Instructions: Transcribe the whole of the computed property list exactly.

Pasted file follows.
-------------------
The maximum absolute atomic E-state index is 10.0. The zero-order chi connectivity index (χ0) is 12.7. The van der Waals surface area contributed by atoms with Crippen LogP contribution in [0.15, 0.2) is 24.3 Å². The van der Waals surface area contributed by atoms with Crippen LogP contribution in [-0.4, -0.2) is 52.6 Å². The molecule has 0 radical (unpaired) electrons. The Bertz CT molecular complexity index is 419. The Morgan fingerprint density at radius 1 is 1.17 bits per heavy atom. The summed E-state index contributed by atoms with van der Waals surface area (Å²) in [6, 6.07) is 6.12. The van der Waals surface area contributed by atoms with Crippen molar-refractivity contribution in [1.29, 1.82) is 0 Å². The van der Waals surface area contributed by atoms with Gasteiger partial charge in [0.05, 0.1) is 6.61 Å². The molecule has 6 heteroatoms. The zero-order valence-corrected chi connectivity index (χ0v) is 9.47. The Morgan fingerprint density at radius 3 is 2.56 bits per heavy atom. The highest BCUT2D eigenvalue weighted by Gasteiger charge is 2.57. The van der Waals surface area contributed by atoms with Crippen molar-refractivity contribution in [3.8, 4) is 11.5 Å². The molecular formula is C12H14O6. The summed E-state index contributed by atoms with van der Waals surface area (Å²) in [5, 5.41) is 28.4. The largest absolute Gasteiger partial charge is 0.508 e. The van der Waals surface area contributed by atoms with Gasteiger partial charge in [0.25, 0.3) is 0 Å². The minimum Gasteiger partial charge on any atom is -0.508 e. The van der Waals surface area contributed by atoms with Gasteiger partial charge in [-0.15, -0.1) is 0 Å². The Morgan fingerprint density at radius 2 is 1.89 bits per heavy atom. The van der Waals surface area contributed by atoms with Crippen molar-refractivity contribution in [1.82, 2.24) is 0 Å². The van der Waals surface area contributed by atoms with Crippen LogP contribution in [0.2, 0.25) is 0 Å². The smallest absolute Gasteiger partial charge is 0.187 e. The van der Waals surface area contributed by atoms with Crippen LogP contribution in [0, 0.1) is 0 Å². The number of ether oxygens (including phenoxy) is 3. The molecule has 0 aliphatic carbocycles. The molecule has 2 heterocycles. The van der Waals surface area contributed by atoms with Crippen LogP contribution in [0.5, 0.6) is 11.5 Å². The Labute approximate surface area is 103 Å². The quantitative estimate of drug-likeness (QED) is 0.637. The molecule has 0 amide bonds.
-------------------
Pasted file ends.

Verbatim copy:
The maximum absolute atomic E-state index is 10.0. The zero-order chi connectivity index (χ0) is 12.7. The van der Waals surface area contributed by atoms with Crippen LogP contribution in [0.15, 0.2) is 24.3 Å². The van der Waals surface area contributed by atoms with Crippen LogP contribution in [-0.4, -0.2) is 52.6 Å². The molecule has 0 radical (unpaired) electrons. The Bertz CT molecular complexity index is 419. The Morgan fingerprint density at radius 1 is 1.17 bits per heavy atom. The summed E-state index contributed by atoms with van der Waals surface area (Å²) in [6, 6.07) is 6.12. The van der Waals surface area contributed by atoms with Crippen molar-refractivity contribution in [1.29, 1.82) is 0 Å². The van der Waals surface area contributed by atoms with Gasteiger partial charge in [0.05, 0.1) is 6.61 Å². The molecule has 6 heteroatoms. The zero-order valence-corrected chi connectivity index (χ0v) is 9.47. The Morgan fingerprint density at radius 3 is 2.56 bits per heavy atom. The highest BCUT2D eigenvalue weighted by Gasteiger charge is 2.57. The van der Waals surface area contributed by atoms with Crippen molar-refractivity contribution in [3.8, 4) is 11.5 Å². The molecular formula is C12H14O6. The summed E-state index contributed by atoms with van der Waals surface area (Å²) in [5, 5.41) is 28.4. The largest absolute Gasteiger partial charge is 0.508 e. The van der Waals surface area contributed by atoms with Gasteiger partial charge in [0.25, 0.3) is 0 Å². The minimum Gasteiger partial charge on any atom is -0.508 e. The van der Waals surface area contributed by atoms with Gasteiger partial charge in [-0.15, -0.1) is 0 Å². The Morgan fingerprint density at radius 2 is 1.89 bits per heavy atom. The van der Waals surface area contributed by atoms with Crippen molar-refractivity contribution in [1.82, 2.24) is 0 Å². The van der Waals surface area contributed by atoms with Crippen LogP contribution in [0.2, 0.25) is 0 Å². The smallest absolute Gasteiger partial charge is 0.187 e. The van der Waals surface area contributed by atoms with Crippen LogP contribution in [0, 0.1) is 0 Å². The number of ether oxygens (including phenoxy) is 3. The molecule has 0 aliphatic carbocycles. The molecule has 2 heterocycles. The van der Waals surface area contributed by atoms with Crippen LogP contribution in [0.5, 0.6) is 11.5 Å². The Labute approximate surface area is 103 Å². The quantitative estimate of drug-likeness (QED) is 0.637. The molecule has 0 amide bonds.